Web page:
Mondays never seem like a particularly special occasion, but that doesn’t mean I can’t make the effort. We’re worth it – Happy Monday!
It wasn’t supposed to end this way. In the first round, I had purchased a number of key properties, including Boardwalk. A few more rounds and I owned 3 railroads, both Get Out of Jail Free cards, and both utilities. A few more rounds after that, I added Park Place and completed 2 more sets. With the exception of the community chest and one railroad, I owned the entire left side of the board. I was rolling in dough with 15 properties to my name, while Little Guy had a mere 6 and a small wad of cash, mostly pink and white. I could hear the frustration in his voice, the half-hearted attempt at lightheartedness, and my Mama Mode kicked in. In the end, it was my fatal flaw. I didn’t purchase the red property he needed to complete his set. “Thanks Mom”, he sighed. It had seemed so genuine.
And then he went in for the kill.
Every parent hopes their kids gain some wisdom from our patient explanations (while our blood pressure secretly skyrockets), and our oft long-winded anecdotal life lessons. We teach them to play fair, take turns, and consider the other person. But we also don’t want them to be doormats. We want them to learn to stand up for themselves, and to participate in healthy competition. Winning and losing builds character. Apparently somewhere along the way, Little Guy’s character learned to like winning.
There was nothing particularly untoward in his behaviour, save a few smart-alecky remarks as his eyes sparkled and he licked his lips with glee…or perhaps I was just imagining that. But there were things he did that I hope he wouldn’t do in real life. He took scary chances. We all play it too safe sometimes and we regret not taking a risk (another game I lost this week). But as soon as he obtained cash, he invested it in houses and hotels. He held nothing back, and at least once, went into debt. To me – Mrs. I-own-the-best-properties! And I let him because, well…Mama mode! Even after he bought the property I needed to finish a set and yes, I reminded him how I had been gracious in not buying the property he needed. He actually took delight in exploiting my grand gesture. Which makes me start to wonder what did he learn from me…?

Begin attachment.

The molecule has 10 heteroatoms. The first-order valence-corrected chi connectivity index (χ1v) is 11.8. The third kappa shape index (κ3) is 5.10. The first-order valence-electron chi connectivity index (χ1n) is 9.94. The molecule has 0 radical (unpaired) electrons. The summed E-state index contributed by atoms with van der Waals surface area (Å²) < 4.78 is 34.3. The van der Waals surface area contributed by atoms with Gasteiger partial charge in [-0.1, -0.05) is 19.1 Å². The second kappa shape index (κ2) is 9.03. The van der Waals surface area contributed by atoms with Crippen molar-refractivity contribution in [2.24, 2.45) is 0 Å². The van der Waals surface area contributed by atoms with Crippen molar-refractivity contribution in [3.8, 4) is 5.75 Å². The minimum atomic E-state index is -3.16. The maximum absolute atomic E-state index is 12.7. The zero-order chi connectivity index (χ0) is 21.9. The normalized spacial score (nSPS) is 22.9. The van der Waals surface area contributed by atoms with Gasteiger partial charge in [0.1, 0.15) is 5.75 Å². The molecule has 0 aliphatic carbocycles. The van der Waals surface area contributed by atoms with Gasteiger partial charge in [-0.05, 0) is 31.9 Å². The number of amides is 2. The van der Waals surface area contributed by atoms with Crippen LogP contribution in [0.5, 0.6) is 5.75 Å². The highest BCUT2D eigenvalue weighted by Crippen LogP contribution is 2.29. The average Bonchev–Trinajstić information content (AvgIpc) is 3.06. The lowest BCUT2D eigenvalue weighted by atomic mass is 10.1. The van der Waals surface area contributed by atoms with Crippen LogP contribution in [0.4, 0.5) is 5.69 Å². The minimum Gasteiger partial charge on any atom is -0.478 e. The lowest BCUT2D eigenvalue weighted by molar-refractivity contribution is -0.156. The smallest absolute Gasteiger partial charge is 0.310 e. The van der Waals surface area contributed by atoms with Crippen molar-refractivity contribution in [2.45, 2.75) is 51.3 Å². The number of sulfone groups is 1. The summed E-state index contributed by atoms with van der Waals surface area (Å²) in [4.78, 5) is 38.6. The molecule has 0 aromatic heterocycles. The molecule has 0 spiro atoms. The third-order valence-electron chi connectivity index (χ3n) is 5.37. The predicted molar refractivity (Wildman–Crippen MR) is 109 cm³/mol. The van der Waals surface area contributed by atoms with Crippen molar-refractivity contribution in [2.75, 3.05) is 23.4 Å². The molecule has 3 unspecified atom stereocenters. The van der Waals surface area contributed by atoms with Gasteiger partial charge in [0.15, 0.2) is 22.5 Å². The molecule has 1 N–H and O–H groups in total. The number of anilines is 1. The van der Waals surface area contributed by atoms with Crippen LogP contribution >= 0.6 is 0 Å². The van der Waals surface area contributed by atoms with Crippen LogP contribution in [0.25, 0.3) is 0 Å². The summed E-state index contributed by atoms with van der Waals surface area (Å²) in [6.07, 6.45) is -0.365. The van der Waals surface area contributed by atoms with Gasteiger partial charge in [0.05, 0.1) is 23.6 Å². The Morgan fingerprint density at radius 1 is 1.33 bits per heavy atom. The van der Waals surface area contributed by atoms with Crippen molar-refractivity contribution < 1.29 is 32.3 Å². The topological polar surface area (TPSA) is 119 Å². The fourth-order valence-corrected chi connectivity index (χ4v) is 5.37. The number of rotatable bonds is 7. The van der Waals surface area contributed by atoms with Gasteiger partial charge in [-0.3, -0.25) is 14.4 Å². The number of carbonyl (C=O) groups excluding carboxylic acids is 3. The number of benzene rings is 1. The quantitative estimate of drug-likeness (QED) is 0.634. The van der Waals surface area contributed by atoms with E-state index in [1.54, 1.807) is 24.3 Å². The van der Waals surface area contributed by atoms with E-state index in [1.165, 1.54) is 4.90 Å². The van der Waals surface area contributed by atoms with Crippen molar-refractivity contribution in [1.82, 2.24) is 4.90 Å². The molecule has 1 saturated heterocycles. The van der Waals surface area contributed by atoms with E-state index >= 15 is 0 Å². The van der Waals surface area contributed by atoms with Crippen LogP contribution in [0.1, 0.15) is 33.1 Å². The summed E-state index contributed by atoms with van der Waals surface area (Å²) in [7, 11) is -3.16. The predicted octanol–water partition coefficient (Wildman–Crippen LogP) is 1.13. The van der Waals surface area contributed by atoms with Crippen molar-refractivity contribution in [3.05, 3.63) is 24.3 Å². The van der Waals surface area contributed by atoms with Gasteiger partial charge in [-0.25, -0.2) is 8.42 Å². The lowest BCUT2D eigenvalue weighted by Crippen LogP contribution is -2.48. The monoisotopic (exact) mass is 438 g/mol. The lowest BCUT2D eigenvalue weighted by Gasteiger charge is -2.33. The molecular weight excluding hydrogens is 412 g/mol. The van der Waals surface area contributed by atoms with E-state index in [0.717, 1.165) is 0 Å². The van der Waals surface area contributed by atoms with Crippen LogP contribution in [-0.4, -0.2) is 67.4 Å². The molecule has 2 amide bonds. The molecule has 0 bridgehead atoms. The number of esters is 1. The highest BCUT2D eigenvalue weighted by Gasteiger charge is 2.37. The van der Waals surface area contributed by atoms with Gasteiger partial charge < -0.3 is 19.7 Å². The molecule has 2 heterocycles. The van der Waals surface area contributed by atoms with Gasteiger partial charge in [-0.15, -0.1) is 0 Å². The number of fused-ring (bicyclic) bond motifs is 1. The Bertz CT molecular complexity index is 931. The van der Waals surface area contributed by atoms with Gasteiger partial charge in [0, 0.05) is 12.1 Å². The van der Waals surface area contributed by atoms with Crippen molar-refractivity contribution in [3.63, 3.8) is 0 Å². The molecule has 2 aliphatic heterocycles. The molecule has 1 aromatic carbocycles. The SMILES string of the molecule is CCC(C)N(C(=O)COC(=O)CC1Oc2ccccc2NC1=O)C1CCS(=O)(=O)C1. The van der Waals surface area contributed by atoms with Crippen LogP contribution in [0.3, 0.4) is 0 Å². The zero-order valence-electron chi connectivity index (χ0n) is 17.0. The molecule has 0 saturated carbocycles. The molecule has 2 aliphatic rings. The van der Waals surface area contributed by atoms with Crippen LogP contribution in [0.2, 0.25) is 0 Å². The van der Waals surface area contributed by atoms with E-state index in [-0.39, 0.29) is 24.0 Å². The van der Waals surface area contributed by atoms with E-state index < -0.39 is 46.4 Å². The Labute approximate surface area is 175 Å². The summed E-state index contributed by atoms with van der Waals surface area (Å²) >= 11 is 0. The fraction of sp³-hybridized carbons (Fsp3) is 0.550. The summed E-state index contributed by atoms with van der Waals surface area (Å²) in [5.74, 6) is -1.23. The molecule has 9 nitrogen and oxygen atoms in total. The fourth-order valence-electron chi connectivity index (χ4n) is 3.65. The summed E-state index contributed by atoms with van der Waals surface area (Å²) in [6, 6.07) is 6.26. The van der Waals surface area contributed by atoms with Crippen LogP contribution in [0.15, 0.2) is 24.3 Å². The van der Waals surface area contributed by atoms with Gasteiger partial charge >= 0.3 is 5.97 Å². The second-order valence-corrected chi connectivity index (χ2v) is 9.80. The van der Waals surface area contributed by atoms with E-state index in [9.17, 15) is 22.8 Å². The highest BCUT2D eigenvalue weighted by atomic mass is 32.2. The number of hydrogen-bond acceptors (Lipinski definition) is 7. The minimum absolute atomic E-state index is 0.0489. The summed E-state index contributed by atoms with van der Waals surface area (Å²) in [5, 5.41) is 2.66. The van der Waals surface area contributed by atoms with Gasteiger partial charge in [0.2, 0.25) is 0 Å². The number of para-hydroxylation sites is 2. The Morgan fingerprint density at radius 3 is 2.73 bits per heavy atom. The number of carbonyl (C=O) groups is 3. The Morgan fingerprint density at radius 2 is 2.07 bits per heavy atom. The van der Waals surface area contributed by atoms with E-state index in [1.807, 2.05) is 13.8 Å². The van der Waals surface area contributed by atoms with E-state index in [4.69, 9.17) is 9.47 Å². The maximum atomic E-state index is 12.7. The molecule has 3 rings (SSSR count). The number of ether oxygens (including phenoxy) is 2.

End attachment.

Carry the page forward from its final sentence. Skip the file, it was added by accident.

The issue really isn’t that he built a row of hotels on the property I graciously didn’t buy and he bankrupted me, while I did the responsible things like not going to jail, and modestly investing in and improving those lots with affordable housing and making sure I had money to cover my debts. It’s an issue, but not the central one. (I lost everything!)